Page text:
New guidance published on colour blindness in football
A new report has offered guidance on how to ensure football is inclusive as possible for those living with colour blindness
Colour blindness, or colour vision deficiency (CVD), affects one in 12 men and one in 200 women, according to a Football Association (FA) report co-authored by City, University of London optometry lecturer, Dr Marisa Rodriguez-Carmona.
“Statistically, every male team contains at least one colour blind player and in a full Wembley Stadium (90,000), at least 5500 spectators will be colour blind,” Dr Rodriguez-Carmona explained.
The report aims to raise awareness and understanding of colour blindness across English football, suggesting positive interventions and best-practice visual examples to ensure those living with colour blindness can fully participate in the sport.
Dr Rodriguez-Carmona, who is also a former AFC Wimbledon footballer, said: “Congenital CVD is one of the world’s most common genetic conditions. It affects one in 12 males, so every male team will contain at least one colour blind player. In women, this is much less common, but the issues faced by colour blind people in football are the same, whether someone is male or female.
I fully support the commitment of The FA to provide guidance and support on colour blindness for everyone involved in football,” she added.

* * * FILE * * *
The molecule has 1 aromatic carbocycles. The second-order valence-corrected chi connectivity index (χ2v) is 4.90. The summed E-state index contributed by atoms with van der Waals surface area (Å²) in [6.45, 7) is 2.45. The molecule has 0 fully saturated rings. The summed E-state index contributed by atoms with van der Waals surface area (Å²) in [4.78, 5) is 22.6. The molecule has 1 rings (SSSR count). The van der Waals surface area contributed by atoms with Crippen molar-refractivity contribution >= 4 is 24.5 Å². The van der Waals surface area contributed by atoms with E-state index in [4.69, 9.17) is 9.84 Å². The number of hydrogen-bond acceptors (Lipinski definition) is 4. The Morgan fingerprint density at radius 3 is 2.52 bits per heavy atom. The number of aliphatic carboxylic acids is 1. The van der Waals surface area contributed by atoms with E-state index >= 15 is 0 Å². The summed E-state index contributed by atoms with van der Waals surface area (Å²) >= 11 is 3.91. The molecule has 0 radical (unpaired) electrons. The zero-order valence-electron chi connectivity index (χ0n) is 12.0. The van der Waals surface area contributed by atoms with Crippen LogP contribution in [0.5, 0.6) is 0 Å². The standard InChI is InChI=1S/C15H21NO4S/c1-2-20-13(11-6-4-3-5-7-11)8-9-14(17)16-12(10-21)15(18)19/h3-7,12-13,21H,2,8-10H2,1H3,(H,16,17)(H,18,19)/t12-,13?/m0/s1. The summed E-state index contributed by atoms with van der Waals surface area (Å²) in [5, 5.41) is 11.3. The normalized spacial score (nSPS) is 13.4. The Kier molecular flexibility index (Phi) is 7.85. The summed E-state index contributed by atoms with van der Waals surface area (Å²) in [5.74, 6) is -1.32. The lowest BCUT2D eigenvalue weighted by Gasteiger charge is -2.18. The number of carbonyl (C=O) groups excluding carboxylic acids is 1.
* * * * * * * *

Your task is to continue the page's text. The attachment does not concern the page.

The most common problems experienced with colour blindness are distinguishing between reds, greens, browns, yellows and oranges as well as between blues, purples and dark pink, the report highlighted.
Problems arise in football when identifying kit clashes between players and match officials. The playing surface, match ball, venues and TV coverage of the match were also identified as issues.
The report also highlighted real-life experiences of people playing and watching the sport.
Former Ipswich Town and Charlton Athletic player, Matt Holland, explained the difficulties he has experienced playing football with colour blindness.
“In one particular match when we were in red and the opponents were in dark green, I couldn’t tell the colours apart. I had to really concentrate in that game looking at socks, because they were easier for me to distinguish. There was nothing else I could do,” he said.
Dr Rodriguez-Carmona explained that colour blindness, or CVD, is usually an inherited condition caused by faulty gene-sequencing in the DNA of the X-chromosome. It can also arise as a side-effect of diseases, such as diabetes and multiple sclerosis, as well as from some drugs.